In a moving ceremony, the Free State of Saxony has returned more bones from the colonial era to Australia, the country of origin. The descendants of Indigenous Australians also attended the handover ceremony on Thursday at the Grassi Museum of Ethnology in Leipzig. Saxony’s Minister of Culture, Barbara Klebisch (CDU), said the return was an important step towards reconciliation and understanding. “It is a shame that the deceased have been kept as collectibles in museums and also displayed in public places. We deeply regret this.”
The bones of six individuals were delivered from the ethnographic inventory of the Dresden State Art Collections (SKD). They came from serious plundering and victims of violent disputes, SKD declared. It was already the third comeback. In April and November 2019, the remains of 83 people who had been part of previous collections were returned to Australia. Returns are an important part of the decolonization of ethnological museums in Saxony.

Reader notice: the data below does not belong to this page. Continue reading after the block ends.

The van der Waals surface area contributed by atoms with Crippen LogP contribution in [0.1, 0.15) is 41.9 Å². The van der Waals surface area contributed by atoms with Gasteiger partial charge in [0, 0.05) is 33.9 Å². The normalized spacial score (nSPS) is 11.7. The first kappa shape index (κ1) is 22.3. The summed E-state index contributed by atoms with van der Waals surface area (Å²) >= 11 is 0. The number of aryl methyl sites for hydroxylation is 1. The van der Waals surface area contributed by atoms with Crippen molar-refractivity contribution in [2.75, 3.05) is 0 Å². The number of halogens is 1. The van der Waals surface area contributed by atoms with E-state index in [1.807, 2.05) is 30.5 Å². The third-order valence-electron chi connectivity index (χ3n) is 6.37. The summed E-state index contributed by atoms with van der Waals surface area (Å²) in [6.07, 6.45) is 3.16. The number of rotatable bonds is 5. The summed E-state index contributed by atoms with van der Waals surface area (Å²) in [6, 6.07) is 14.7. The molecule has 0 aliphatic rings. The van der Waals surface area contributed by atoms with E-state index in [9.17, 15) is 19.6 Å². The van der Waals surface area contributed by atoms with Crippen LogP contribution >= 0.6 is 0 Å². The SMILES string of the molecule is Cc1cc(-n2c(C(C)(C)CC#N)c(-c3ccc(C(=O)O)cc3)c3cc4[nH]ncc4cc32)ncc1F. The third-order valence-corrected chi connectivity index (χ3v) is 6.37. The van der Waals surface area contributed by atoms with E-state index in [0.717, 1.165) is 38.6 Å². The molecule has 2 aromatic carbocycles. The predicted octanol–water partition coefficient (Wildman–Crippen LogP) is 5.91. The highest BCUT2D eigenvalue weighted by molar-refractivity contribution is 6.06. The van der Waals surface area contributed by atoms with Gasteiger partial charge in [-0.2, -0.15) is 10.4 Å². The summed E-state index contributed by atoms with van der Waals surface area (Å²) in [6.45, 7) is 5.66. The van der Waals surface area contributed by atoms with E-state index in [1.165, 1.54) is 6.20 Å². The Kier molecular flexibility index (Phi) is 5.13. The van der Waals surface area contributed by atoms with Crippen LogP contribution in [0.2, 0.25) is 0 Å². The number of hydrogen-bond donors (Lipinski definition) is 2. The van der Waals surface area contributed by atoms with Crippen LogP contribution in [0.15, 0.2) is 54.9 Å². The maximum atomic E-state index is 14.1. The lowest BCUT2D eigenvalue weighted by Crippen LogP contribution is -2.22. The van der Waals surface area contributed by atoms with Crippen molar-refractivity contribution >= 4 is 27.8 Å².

Australia’s ambassador to Germany, Philip Green, said the Australian government was keen to right “grave wrongs” made in the past. Since 1990, more than 1,600 ancestors from nine countries have been returned to Australia, 157 of them from German populations. Work is underway to bring back about 100 other ancestors from German institutions and private collections. All 16 states and the federal government supported the repatriation effort.
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